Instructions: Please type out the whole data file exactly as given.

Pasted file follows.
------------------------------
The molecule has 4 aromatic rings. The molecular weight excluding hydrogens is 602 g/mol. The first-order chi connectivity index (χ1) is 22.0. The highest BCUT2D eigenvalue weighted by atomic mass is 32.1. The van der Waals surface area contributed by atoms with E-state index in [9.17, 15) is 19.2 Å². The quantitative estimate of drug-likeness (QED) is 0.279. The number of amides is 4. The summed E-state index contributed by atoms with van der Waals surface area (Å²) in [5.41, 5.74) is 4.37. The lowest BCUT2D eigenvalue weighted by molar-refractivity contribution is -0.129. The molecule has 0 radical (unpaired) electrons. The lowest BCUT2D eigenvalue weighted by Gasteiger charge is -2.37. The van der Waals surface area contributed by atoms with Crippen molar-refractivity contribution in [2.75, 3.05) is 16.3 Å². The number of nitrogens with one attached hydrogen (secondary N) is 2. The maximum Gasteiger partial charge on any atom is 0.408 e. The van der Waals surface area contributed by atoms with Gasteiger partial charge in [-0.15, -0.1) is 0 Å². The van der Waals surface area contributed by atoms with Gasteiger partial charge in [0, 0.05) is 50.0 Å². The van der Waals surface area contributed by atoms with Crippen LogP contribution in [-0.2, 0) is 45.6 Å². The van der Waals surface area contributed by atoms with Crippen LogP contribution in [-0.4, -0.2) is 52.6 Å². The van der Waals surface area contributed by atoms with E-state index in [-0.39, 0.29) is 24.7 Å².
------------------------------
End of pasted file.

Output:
The molecule has 4 aromatic rings. The molecular weight excluding hydrogens is 602 g/mol. The first-order chi connectivity index (χ1) is 22.0. The highest BCUT2D eigenvalue weighted by atomic mass is 32.1. The van der Waals surface area contributed by atoms with E-state index in [9.17, 15) is 19.2 Å². The quantitative estimate of drug-likeness (QED) is 0.279. The number of amides is 4. The summed E-state index contributed by atoms with van der Waals surface area (Å²) in [5.41, 5.74) is 4.37. The lowest BCUT2D eigenvalue weighted by molar-refractivity contribution is -0.129. The molecule has 0 radical (unpaired) electrons. The lowest BCUT2D eigenvalue weighted by Gasteiger charge is -2.37. The van der Waals surface area contributed by atoms with Crippen molar-refractivity contribution in [2.75, 3.05) is 16.3 Å². The number of nitrogens with one attached hydrogen (secondary N) is 2. The maximum Gasteiger partial charge on any atom is 0.408 e. The van der Waals surface area contributed by atoms with Gasteiger partial charge in [-0.15, -0.1) is 0 Å². The van der Waals surface area contributed by atoms with Gasteiger partial charge in [0, 0.05) is 50.0 Å². The van der Waals surface area contributed by atoms with Crippen LogP contribution in [-0.2, 0) is 45.6 Å². The van der Waals surface area contributed by atoms with Crippen LogP contribution in [-0.4, -0.2) is 52.6 Å². The van der Waals surface area contributed by atoms with E-state index in [-0.39, 0.29) is 24.7 Å².